Posted by: David Logan

14 July 2009

Skylab has given birth to its first bouncing baby font

Skylab is hiring!

Skylab has given birth to its first bouncing baby font. Its name is ‘Skooper’ and it weighs in at 12pt (and more). It was originally conceived to be the face of a project we’re currently working on, a project that required something with a warm, friendly vibe.

We’ve released the font under the Creative Commons Attribution 2.0 UK & Wales license.

Taking a lead from the curvy perennial classic ‘Cooper’ we decided to hand-render our version in a loose pencil outline, we finished the cut with a diagonal pencil scribble to give it the informal and sketchy vibe we were after.

The font was created by Skylab-Tom who says “I’d been interested in creating a font for a while so this project provided the ideal opportunity to give it a go. So, armed with an old copy of Fontlab Studio, a scanner and a sharp pencil I set to work…”

Download the TrueType file.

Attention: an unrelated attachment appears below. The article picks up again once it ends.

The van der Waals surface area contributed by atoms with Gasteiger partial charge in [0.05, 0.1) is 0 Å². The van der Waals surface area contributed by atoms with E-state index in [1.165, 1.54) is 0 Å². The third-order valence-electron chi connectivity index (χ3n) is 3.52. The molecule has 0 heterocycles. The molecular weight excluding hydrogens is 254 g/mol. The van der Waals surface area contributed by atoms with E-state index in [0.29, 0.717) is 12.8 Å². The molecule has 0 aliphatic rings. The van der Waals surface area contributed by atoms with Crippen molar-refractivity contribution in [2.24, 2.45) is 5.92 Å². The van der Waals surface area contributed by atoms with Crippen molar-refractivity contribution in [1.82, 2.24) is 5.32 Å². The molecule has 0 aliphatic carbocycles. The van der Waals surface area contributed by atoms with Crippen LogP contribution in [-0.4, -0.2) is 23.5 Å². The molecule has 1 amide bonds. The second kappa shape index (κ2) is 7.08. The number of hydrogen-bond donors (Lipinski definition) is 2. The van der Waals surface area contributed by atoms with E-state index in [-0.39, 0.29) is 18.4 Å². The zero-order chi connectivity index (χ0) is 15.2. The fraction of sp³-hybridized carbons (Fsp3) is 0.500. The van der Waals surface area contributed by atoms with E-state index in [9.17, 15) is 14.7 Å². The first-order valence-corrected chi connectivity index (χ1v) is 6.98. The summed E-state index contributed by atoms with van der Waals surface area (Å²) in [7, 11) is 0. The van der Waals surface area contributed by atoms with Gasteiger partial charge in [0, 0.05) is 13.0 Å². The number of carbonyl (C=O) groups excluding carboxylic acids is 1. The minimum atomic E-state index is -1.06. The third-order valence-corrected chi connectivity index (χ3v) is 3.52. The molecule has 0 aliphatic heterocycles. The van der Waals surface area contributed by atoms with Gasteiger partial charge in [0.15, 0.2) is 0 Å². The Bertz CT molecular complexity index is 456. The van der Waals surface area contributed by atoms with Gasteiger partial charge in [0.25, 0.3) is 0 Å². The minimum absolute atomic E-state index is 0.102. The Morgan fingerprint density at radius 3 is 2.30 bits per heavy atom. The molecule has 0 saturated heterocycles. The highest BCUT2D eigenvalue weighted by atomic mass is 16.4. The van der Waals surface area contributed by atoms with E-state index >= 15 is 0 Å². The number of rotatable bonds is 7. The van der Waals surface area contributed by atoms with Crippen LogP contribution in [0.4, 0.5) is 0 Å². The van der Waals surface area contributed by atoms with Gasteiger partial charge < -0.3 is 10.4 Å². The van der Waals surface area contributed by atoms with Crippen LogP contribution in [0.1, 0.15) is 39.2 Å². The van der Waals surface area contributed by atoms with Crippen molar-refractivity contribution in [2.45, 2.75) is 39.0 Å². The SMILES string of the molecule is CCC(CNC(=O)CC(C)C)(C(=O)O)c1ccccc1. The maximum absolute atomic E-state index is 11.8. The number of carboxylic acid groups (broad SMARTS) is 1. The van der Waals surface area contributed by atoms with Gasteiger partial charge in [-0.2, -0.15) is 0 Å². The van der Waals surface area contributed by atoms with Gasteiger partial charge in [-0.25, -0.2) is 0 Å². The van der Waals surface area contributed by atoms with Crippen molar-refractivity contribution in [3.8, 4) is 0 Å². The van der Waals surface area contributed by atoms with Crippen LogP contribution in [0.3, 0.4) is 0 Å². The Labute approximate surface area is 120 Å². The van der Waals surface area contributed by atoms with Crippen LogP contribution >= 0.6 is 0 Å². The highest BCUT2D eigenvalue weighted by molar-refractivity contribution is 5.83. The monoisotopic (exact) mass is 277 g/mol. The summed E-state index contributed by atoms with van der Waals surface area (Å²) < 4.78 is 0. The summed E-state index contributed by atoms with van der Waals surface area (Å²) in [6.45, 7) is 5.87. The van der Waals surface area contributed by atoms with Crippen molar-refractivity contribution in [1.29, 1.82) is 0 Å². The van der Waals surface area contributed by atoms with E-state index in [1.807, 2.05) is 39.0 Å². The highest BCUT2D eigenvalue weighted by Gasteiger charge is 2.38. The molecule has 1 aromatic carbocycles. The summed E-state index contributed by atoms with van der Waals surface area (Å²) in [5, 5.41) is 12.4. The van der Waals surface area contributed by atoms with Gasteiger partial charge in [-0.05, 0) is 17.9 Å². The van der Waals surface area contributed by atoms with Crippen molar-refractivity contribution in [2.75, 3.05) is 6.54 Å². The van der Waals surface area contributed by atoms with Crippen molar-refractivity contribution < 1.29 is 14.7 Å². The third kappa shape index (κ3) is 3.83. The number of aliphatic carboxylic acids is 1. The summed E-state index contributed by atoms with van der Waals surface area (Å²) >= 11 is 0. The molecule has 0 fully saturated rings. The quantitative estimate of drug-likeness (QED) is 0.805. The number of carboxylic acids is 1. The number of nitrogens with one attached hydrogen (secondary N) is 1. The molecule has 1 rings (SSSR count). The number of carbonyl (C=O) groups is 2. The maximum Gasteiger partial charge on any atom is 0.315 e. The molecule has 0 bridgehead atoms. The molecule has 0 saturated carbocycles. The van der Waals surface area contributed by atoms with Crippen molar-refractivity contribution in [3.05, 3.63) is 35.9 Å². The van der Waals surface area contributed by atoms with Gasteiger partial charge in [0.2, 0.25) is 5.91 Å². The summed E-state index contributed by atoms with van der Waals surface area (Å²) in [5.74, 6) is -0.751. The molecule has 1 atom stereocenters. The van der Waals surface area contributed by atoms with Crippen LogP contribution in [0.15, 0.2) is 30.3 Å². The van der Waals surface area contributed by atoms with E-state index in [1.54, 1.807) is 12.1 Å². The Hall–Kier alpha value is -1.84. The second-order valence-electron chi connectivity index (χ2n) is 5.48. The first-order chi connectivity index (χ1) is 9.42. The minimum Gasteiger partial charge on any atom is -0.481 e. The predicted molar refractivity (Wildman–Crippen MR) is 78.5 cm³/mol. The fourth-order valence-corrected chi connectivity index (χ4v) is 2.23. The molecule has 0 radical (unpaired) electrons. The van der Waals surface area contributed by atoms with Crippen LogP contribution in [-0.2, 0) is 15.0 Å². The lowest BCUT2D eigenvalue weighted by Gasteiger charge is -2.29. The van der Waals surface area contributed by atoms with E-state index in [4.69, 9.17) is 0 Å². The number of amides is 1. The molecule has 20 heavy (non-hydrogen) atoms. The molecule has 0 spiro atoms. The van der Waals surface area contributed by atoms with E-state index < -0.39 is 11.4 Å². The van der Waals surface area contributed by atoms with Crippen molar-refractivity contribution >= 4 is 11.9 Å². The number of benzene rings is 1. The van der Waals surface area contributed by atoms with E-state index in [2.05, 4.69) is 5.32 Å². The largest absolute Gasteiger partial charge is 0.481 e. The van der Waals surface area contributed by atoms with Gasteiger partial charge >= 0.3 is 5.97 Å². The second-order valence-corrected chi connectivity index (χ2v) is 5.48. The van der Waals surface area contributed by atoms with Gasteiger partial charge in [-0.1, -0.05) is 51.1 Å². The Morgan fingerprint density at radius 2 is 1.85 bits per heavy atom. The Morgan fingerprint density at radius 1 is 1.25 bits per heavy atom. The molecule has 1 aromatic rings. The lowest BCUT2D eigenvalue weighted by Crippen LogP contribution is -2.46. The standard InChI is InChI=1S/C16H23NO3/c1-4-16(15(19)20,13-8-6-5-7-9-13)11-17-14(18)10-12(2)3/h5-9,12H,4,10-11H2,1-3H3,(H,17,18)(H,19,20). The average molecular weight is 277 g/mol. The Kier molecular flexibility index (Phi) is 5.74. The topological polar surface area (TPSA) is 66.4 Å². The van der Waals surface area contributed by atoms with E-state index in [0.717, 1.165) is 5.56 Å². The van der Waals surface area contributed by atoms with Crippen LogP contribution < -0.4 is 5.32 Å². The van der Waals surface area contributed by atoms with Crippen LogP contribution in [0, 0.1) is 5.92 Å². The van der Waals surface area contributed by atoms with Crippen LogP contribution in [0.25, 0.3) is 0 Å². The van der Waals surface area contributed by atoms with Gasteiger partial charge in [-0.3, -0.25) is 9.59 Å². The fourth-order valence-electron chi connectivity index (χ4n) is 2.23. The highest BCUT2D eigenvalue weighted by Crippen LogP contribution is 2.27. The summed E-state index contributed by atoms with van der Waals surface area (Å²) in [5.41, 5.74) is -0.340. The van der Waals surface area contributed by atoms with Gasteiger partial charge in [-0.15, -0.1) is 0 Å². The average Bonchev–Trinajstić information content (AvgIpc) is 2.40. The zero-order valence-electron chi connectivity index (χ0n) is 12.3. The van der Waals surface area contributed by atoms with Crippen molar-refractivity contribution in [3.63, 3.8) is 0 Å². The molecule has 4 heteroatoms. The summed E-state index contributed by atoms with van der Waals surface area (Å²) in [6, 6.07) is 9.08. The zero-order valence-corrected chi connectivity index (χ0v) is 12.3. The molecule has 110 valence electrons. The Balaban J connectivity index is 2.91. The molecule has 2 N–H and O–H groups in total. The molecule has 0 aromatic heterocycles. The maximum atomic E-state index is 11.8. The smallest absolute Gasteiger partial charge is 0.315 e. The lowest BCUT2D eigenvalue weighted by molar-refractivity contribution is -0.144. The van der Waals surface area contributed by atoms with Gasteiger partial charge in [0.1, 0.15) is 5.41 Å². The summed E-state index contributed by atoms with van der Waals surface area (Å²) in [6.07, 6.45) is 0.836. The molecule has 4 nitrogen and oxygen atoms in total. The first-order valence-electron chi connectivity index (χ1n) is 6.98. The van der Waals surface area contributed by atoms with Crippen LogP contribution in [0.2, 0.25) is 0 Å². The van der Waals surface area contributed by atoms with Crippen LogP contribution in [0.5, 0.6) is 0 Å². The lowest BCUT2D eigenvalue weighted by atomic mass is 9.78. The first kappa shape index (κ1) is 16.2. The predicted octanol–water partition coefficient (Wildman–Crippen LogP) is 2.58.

Download the OpenType file.

Alternatively you can download the font from

For those interested in creating their own hand drawn fonts, here are the steps he took:

  1. Print a reference – As this font was based on Cooper Tom printed off a copy of all the characters required.
  2. Sketching the characters – Tom started by tracing an outline of the characters loosely, then filled in with diagonal strokes, trying to keep the thickness of the strokes consistent.
  3. Scan the sketches – At a high resolution.
  4. Photoshop – Load the sketches in Photoshop and adjust the levels until all that remained was black strokes and white background.
  5. Illustrator – Copy the Photoshop images into Illustrator and convert them to vector using Live Trace (using the one color logo option works best). Use the simplfy path tool to get rid of the unwanted complexity, then use the new blob tool to fill in the unwanted spaces in the characters.
  6. FontLab – Copy and paste each character from illustrator into FontLab using Cooper as a guide to adjust the kerning. Check for errors and if needed adjust each character and close any open contours.
  7. Generate the font as both an Opentype file for the mac, plus a Truetype file for PC.
  8. Install the font!


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